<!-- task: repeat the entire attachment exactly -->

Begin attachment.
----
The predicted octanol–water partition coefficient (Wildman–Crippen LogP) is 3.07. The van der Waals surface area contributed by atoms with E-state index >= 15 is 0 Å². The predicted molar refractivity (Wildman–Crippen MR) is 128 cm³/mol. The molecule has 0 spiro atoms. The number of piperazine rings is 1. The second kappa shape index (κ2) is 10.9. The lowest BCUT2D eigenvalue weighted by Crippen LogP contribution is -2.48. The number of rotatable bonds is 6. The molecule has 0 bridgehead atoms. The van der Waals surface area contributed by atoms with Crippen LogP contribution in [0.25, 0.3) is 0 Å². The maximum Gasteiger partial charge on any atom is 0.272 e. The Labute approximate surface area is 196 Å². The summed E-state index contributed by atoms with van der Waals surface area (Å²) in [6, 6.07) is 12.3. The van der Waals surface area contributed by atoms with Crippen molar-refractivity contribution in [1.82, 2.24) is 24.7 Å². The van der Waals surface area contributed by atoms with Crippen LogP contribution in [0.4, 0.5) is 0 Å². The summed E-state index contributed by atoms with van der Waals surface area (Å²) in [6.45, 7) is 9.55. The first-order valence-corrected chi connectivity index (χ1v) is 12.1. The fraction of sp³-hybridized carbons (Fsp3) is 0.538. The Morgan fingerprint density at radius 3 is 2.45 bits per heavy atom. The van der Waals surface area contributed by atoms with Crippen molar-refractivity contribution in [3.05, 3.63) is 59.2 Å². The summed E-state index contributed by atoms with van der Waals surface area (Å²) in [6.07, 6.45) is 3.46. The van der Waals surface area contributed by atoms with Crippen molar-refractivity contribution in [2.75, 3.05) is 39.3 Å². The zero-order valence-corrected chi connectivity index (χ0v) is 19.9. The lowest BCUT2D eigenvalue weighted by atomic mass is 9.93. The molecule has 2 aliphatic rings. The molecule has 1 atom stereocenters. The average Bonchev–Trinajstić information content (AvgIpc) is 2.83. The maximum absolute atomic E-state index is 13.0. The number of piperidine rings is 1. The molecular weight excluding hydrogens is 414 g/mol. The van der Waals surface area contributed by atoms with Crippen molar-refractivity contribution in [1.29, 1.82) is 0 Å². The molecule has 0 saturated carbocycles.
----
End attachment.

The predicted octanol–water partition coefficient (Wildman–Crippen LogP) is 3.07. The van der Waals surface area contributed by atoms with E-state index >= 15 is 0 Å². The predicted molar refractivity (Wildman–Crippen MR) is 128 cm³/mol. The molecule has 0 spiro atoms. The number of piperazine rings is 1. The second kappa shape index (κ2) is 10.9. The lowest BCUT2D eigenvalue weighted by Crippen LogP contribution is -2.48. The number of rotatable bonds is 6. The molecule has 0 bridgehead atoms. The van der Waals surface area contributed by atoms with Crippen LogP contribution in [0.25, 0.3) is 0 Å². The maximum Gasteiger partial charge on any atom is 0.272 e. The Labute approximate surface area is 196 Å². The summed E-state index contributed by atoms with van der Waals surface area (Å²) in [6, 6.07) is 12.3. The van der Waals surface area contributed by atoms with Crippen molar-refractivity contribution in [1.82, 2.24) is 24.7 Å². The van der Waals surface area contributed by atoms with Crippen LogP contribution in [0.4, 0.5) is 0 Å². The summed E-state index contributed by atoms with van der Waals surface area (Å²) in [6.45, 7) is 9.55. The first-order valence-corrected chi connectivity index (χ1v) is 12.1. The fraction of sp³-hybridized carbons (Fsp3) is 0.538. The Morgan fingerprint density at radius 3 is 2.45 bits per heavy atom. The van der Waals surface area contributed by atoms with Crippen molar-refractivity contribution in [3.05, 3.63) is 59.2 Å². The summed E-state index contributed by atoms with van der Waals surface area (Å²) in [6.07, 6.45) is 3.46. The van der Waals surface area contributed by atoms with Crippen molar-refractivity contribution in [2.75, 3.05) is 39.3 Å². The zero-order valence-corrected chi connectivity index (χ0v) is 19.9. The lowest BCUT2D eigenvalue weighted by atomic mass is 9.93. The molecule has 2 aliphatic rings. The molecule has 1 atom stereocenters. The average Bonchev–Trinajstić information content (AvgIpc) is 2.83. The maximum absolute atomic E-state index is 13.0. The number of piperidine rings is 1. The molecular weight excluding hydrogens is 414 g/mol. The van der Waals surface area contributed by atoms with Crippen molar-refractivity contribution in [1.29, 1.82) is 0 Å². The molecule has 0 saturated carbocycles.